Here s to hoping that this message will actually go through the day I send it, not 2 days later.. ... If I may make a suggestion, setle on a subculture and
              Message 6 of 12 , Apr 18, 2001
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                Here's to hoping that this message will actually go through the day I send
                it, not 2 days later..

                >True, there are different parts of Russia which offer advantages in
                >different areas, and well I'm not quite sure where I would like to fit in.
                >

                If I may make a suggestion, setle on a subculture and read up on history
                before you make a choice -- different cities make a world of difference.
                For myself, I am currently leaning towards Chernigov, due to its close
                relationship with the Black Klobuks (who had the coolest armour :).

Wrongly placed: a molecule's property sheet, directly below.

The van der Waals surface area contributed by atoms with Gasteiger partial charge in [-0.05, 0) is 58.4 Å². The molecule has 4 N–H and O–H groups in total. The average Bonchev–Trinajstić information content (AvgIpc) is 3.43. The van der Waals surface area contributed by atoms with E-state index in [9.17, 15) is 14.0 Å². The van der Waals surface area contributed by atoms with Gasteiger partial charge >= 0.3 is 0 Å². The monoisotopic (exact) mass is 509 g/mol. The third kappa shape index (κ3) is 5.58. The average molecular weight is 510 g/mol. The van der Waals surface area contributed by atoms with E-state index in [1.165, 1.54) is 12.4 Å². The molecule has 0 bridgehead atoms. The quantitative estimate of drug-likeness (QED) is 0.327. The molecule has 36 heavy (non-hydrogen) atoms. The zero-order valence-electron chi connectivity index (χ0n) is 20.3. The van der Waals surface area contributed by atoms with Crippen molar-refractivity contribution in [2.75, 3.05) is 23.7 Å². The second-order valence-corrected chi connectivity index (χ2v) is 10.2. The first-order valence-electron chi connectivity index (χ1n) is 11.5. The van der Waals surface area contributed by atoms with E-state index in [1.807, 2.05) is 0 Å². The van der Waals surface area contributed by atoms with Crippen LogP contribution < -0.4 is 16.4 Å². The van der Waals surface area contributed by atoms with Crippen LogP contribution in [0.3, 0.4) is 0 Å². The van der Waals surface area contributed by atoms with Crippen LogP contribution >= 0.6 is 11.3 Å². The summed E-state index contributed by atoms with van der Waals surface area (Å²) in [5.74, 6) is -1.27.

>Okay, thanks that helped very much, the only thing I still am not sure
                >about is a lamellar cuirass to the knees. Would it be one piece like a
                >tunic or maille hauberk? or a lamellar vest with two extra pices that
                >attach at the leg >or waiste? OR is that specific to just scale? {goes to
                >check norms page}

                The article I sent a link to a while ago (fine, fine, here it is:
                http://www.tgorod.go.ru/index.shtml?librar0027a ) documents a lamellar armor
                that reaches almost to the knees. Note that it's not Russian, but probably
                Polovets in origin.
                Largely based on iconographic evidence (few complete suits were found, most
                of the finds are separate plates) A. N. Kirpichnikov in "Drevnerusskoe
                oruzhie" describes lamellar armor as reaching to the hips (from practical
                experience, I think the waist more likely -- about an inch of difference,
                but very important on a skinny guy like myself). Scale armour also usually
                reaches to the waist -- but then continues to mid-thigh with much larger
                plates. Shoulders and upper arms are also protected by longer scales. It
                is not clear to me whether these were integrated with the body armour or if